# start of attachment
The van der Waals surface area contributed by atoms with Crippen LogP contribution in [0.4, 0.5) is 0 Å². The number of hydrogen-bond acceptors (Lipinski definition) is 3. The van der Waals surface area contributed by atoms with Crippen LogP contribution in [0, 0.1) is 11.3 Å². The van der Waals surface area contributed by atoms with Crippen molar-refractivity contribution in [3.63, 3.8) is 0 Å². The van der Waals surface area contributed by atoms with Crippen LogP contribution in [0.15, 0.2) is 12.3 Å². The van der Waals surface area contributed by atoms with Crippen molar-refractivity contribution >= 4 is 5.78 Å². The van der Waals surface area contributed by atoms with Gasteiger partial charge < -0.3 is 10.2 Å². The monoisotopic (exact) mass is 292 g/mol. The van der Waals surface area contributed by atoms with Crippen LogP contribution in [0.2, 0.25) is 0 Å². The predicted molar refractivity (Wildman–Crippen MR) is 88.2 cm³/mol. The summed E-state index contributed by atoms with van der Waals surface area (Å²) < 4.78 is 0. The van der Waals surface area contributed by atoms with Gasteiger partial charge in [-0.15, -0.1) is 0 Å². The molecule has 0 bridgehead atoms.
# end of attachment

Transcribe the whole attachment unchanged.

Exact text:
The van der Waals surface area contributed by atoms with Crippen LogP contribution in [0.4, 0.5) is 0 Å². The number of hydrogen-bond acceptors (Lipinski definition) is 3. The van der Waals surface area contributed by atoms with Crippen LogP contribution in [0, 0.1) is 11.3 Å². The van der Waals surface area contributed by atoms with Crippen molar-refractivity contribution in [3.63, 3.8) is 0 Å². The van der Waals surface area contributed by atoms with Crippen LogP contribution in [0.15, 0.2) is 12.3 Å². The van der Waals surface area contributed by atoms with Crippen molar-refractivity contribution >= 4 is 5.78 Å². The van der Waals surface area contributed by atoms with Gasteiger partial charge < -0.3 is 10.2 Å². The monoisotopic (exact) mass is 292 g/mol. The van der Waals surface area contributed by atoms with Crippen LogP contribution in [0.2, 0.25) is 0 Å². The predicted molar refractivity (Wildman–Crippen MR) is 88.2 cm³/mol. The summed E-state index contributed by atoms with van der Waals surface area (Å²) < 4.78 is 0. The van der Waals surface area contributed by atoms with Gasteiger partial charge in [-0.15, -0.1) is 0 Å². The molecule has 0 bridgehead atoms.